FACULTY OF HUMANITIES & EDUCATION HANDBOOK 2010–2011
CLTR2000 Approaches to the Study of Culture This course introduces students to key concepts in the study of culture. Students will assess how culture is conceptualised and will analyse the approaches adopted by the various disciplines. Such concepts as high and low culture, mass culture and subculture will be examined, as well as the perspective of culture as the ordinary, or lived experience. Emphasis will be placed on reading culture as a text as students examine how culture and cultural practices are manifested. Consequently, students will focus, for example, on key practices within youth culture and in the media as they assess how the narrative of identity is constructed through the cultural text.
CLTR2050 Aspects of Brazilian Culture II Prerequisite: CLTR1050 Aspects of Brazilian Culture I This course builds on CLTR1050 by providing students with a more in-depth examination of contemporary Brazilian culture and history. It foregrounds an analysis of popular cultural manifestations and examines how they intersect with broader issues of race, nation and gender. The different influences from Africa, Europe and Asia that have shaped the “continental” culture that developed in Brazil will also be critically analysed.
CLTR2010 Global Media and Caribbean Culture In this course students will explore the ways in which the media shapes ideas about Caribbean culture, particularly Anglo- Caribbean culture. Drawing from readings in communication and cultural studies, as well as examples from a variety of mass media, the course examines the mass mediated production of Caribbean culture under three broad headings: Representations of the Caribbean, Media Flows into the Caribbean, and The Caribbean on the World Stage. This course takes a critical approach to the study of production, content and consumption of mass mediated messages about the Caribbean.
CLTR2100 Festivals, Rituals and Caribbean Society In this course, students will examine the ways in which Caribbean festivals and rituals provide roots/ routes to understanding Caribbean society and culture. Emphasis will be placed on masquerade as students consider how it provides access to understanding the historical narrative in the Caribbean, as well as debates surrounding Caribbean identity/ties. A pan-Caribbean
approach will be adopted allowing students to analyse a variety of traditional, community, religious, and national festivals within the region and the diaspora.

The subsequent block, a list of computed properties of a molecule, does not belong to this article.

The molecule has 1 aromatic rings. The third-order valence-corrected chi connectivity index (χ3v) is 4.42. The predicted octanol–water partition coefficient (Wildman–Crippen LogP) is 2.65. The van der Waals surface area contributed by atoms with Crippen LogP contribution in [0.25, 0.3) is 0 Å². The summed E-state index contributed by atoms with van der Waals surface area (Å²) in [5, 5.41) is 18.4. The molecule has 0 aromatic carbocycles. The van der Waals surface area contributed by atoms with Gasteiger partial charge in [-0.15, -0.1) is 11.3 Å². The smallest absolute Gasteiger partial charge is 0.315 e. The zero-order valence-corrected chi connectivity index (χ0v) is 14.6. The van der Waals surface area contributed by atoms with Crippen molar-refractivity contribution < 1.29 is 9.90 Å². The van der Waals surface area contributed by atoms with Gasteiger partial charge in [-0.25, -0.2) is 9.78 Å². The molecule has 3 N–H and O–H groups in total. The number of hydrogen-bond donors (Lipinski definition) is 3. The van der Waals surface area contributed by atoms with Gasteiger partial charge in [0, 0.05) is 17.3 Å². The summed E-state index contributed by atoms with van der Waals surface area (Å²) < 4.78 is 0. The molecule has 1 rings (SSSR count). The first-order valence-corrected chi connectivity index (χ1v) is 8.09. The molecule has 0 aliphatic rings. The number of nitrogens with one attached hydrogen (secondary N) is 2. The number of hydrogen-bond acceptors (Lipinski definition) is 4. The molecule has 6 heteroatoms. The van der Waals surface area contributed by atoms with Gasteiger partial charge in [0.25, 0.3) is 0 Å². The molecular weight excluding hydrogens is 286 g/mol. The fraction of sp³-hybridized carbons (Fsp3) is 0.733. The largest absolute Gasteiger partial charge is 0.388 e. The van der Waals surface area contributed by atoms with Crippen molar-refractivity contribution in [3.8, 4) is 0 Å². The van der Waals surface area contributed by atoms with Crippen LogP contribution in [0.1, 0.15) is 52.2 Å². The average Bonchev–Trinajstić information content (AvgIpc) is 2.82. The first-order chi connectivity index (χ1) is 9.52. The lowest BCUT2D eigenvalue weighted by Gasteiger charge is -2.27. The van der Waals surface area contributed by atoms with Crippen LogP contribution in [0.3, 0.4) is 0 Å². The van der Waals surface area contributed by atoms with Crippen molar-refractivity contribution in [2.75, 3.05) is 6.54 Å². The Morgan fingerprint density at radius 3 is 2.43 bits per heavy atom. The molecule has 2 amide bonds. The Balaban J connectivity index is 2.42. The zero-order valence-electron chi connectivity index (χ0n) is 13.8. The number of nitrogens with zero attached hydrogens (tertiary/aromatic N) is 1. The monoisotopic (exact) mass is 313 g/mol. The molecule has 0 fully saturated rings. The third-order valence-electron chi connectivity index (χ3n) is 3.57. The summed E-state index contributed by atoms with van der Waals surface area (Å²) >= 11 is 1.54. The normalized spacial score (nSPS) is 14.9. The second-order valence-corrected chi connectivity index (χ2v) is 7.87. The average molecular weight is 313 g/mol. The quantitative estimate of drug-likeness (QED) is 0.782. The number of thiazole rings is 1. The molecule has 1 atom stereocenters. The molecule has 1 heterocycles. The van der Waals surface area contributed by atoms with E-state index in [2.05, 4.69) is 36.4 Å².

CLTR2401 Popular Culture and Consciousness in 20th Century South Africa This course examines the forms and institutions of popular culture in South Africa as these emerged in a context of political resistance.
CLTR2405 Religion and Ritual in Contemporary Africa This course is designed to introduce students to African religious practices. The purpose is to examine initiation rites, ceremonies and rituals that mark the social transformation of individuals within specific African societies. It further examines the ways in which religious practices serve to mediate the negotiations of traditional and contemporary African life. Case studies and films from different regions will anchor discussions of the cultural, socio-political, psychological, historical and economic dimensions of rituals and religious life in Africa.
CLTR2500 Introduction to Cultural Studies This course intends to introduce students to the main cultural practices in the Caribbean and to relate them to the study of culture in general and the Caribbean in particular. Students will be expected to analyse the impact of race, class and gender experiences in Caribbean cultural practices, and to interpret cultural expression in its broadest political sense. Students will also be expected to show familiarity with the leading intellectual interpretations of Caribbean culture.
CLTR3100 Theorising Caribbean Culture This course allows students to interrogate key theories employed, in the examination of Caribbean culture. Theorists such as Benitez Rojo, Edouard Glissant, Kamau Brathwaite, Eudine Barriteau, Rhoda Reddock, Shalani Puri, Rex Nettleford, Frantz Fanon and Maureen Warner-Lewis will be examined. Students will analyse the writings of cultural theorists, sociologists, historians, political scientist, poets, novelists, calypsonians, reggae and dancehall artists as they seek to understand how these individuals have defined the Caribbean and have helped to shape our understanding of Caribbean culture and identity.